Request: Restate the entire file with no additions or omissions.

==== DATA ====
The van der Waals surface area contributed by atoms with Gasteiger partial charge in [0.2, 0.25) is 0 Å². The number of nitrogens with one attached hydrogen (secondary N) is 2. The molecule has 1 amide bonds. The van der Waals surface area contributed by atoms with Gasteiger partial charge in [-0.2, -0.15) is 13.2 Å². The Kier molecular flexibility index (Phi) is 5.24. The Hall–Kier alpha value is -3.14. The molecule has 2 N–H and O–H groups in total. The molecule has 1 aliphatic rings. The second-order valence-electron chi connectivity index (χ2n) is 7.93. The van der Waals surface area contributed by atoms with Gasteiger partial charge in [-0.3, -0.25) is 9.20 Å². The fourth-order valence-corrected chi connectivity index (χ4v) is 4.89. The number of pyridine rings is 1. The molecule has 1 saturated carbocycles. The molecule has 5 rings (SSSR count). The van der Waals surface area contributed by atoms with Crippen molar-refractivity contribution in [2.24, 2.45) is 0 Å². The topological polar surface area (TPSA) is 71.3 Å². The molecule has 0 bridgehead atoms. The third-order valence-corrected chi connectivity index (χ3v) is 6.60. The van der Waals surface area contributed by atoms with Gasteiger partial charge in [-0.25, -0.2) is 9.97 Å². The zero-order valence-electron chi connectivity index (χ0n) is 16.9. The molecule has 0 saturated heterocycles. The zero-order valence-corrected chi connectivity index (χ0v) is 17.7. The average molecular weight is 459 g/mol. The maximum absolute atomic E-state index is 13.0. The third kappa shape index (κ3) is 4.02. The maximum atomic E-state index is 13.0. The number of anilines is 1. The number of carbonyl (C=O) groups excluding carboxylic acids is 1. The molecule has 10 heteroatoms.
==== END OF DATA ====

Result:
The van der Waals surface area contributed by atoms with Gasteiger partial charge in [0.2, 0.25) is 0 Å². The number of nitrogens with one attached hydrogen (secondary N) is 2. The molecule has 1 amide bonds. The van der Waals surface area contributed by atoms with Gasteiger partial charge in [-0.2, -0.15) is 13.2 Å². The Kier molecular flexibility index (Phi) is 5.24. The Hall–Kier alpha value is -3.14. The molecule has 2 N–H and O–H groups in total. The molecule has 1 aliphatic rings. The second-order valence-electron chi connectivity index (χ2n) is 7.93. The van der Waals surface area contributed by atoms with Gasteiger partial charge in [-0.3, -0.25) is 9.20 Å². The fourth-order valence-corrected chi connectivity index (χ4v) is 4.89. The number of pyridine rings is 1. The molecule has 1 saturated carbocycles. The molecule has 5 rings (SSSR count). The van der Waals surface area contributed by atoms with Crippen molar-refractivity contribution in [2.24, 2.45) is 0 Å². The topological polar surface area (TPSA) is 71.3 Å². The molecule has 0 bridgehead atoms. The third-order valence-corrected chi connectivity index (χ3v) is 6.60. The van der Waals surface area contributed by atoms with Gasteiger partial charge in [-0.25, -0.2) is 9.97 Å². The zero-order valence-electron chi connectivity index (χ0n) is 16.9. The molecule has 0 saturated heterocycles. The zero-order valence-corrected chi connectivity index (χ0v) is 17.7. The average molecular weight is 459 g/mol. The maximum absolute atomic E-state index is 13.0. The third kappa shape index (κ3) is 4.02. The maximum atomic E-state index is 13.0. The number of anilines is 1. The number of carbonyl (C=O) groups excluding carboxylic acids is 1. The molecule has 10 heteroatoms.